I have decided that I may well let John Haynes install the new AAV (auxiliary air valve) I think I said WUR (warm-up regulator) in my previous post, but it was merely a momentary lapse in concentration.  He can also do the exhaust, and several other bits that need doing.

So, till then, keep 116ing  ;D

Gavin

And finally Mrs White meets the new SL - Gladys.  Spot the difference?  Our rose has come out, it must be summer?!
« Last Edit: 01 June 2013, 12:28 PM by gavin116 »

Squiggle Dog

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Re: My first W116 here at last
« Reply #146 on: 01 June 2013, 02:57 PM »
Mama mia, there you go again, my, my! :D Those door panels look mmm... soft. I need to restuff my fronts as well. That's really cool that you got the remote power mirror to work. I would say to mount the switch on a Vekerskurier piece in front of the console wood (you know, the Becker traffic radio knob), but those are super rare.


It would fit nicely right above the hazard light switch, though it would be a shame to cut a hole in such nice wood (I should talk... mine was new old stock without any holes cut in it, even for window switches, but I had holes for seat heater switches cut in mine.)

Yeah, and what is up with right-hand-drive cars having short armrests? Does the steering wheel have an angle to it to where the handle would get in the way? I have heard that the footrests are also wooden blocks, instead of plastic like ours. I have been thinking wood might be a better idea, because the plastic ones always break.
Stop paying for animal cruelty and slaughter. Go vegan! https://challenge22.com/

1967 W110 Universal Wagon, Euro, Turbo Diesel, Tail Fins, 4 Speed Manual Column Shift, A/C
1980 W116 300SD Turbo Diesel, DB479 Walnut Brown, Sunroof, Heated Seats, 350,000+

jbrasile

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Re: My first W116 here at last
« Reply #147 on: 01 June 2013, 07:02 PM »
Hi Gavin,

Great to hear from you and Mrs. White!

As usual your work is both flawless and inspiring. A couple of things:

1) Cruise Control Cable - I don't remember if you've replaced yours but I would do it for good measure. If your throttle jams DO NOT put the tranny into N as your engine will probably race past its red line and you risk major damage! Push hard on the brakes and the car will stop, the brake system has enough power reserve to do the job in such an emergency,   pull to the side of the road and turn  the engine off with the lever in D.

2) Power mirror switch - I would try to buy an extra console wood piece to cut the button hole, that way you have an original looking installation while preserving the factory part.

3) Fuel float - you may have a bad ground, however it is possible the float is just tired and needs to be replaced.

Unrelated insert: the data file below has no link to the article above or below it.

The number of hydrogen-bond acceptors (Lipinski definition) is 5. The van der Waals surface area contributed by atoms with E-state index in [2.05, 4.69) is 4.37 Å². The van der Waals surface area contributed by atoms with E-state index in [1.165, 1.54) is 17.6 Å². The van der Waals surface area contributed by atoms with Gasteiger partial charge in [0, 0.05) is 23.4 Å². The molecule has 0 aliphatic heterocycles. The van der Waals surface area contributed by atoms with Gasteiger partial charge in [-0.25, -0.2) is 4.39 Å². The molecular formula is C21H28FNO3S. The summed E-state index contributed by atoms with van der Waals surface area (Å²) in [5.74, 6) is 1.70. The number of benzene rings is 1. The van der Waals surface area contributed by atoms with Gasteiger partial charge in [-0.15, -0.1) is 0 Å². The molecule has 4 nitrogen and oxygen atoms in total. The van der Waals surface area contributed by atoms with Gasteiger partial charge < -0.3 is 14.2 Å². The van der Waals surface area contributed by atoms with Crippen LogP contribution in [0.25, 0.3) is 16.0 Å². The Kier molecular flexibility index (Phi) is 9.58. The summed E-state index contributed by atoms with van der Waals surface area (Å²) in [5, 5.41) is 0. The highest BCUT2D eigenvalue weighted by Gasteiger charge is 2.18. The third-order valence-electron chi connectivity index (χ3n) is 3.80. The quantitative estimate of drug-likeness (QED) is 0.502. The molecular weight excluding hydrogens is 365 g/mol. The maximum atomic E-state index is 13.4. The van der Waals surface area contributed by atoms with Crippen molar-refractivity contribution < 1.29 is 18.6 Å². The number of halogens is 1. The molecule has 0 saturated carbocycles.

Tks

Joe

« Last Edit: 02 June 2013, 06:37 AM by jbrasile »

oversize

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Re: My first W116 here at last
« Reply #148 on: 01 June 2013, 07:51 PM »
I actually thought the cruise cables were NLA???  One of my old friends jammed a throttle cable in a different car whilst overtaking and melted her plastic hubcaps trying to stop!  I'd suggest switching it off FIRST and then coasting to a halt.

If you don't use your cigarette lighter much, I'd remove it for safekeeping and build a new panel in there....

Those door panels now look brilliant!  Good idea with the clear plastic film so you can see the mechanisms without removing it first.

BTW the older I get the more I appreciate how ground breaking ABBA truly was at the time.
1979 6.9 #5541 (Red Bull)
1978 6.9 #4248 (Skye)
1979 6.9 #3686 (Moby Dick)
1978 6.9 #1776 (Dora)
1977 450SEL #7010 white -P
1975 450SEL #8414 gold -P

Squiggle Dog

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Re: My first W116 here at last
« Reply #149 on: 01 June 2013, 07:59 PM »
Good ideas for the mirror switch. Like Joe suggested, you could use an aged center console wood piece, cut out a hole to fit the switch, and then have the wood refinished.

Or, like oversize suggested, you could actually replace the cigarette lighter inside the ash tray with the switch, keeping your ash tray, and also being able to hide the switch out of view unless you need to adjust the mirror; then it's just a matter of flipping open the ash tray, pressing on the switch, and closing the tray.
Stop paying for animal cruelty and slaughter. Go vegan! https://challenge22.com/

1967 W110 Universal Wagon, Euro, Turbo Diesel, Tail Fins, 4 Speed Manual Column Shift, A/C
1980 W116 300SD Turbo Diesel, DB479 Walnut Brown, Sunroof, Heated Seats, 350,000+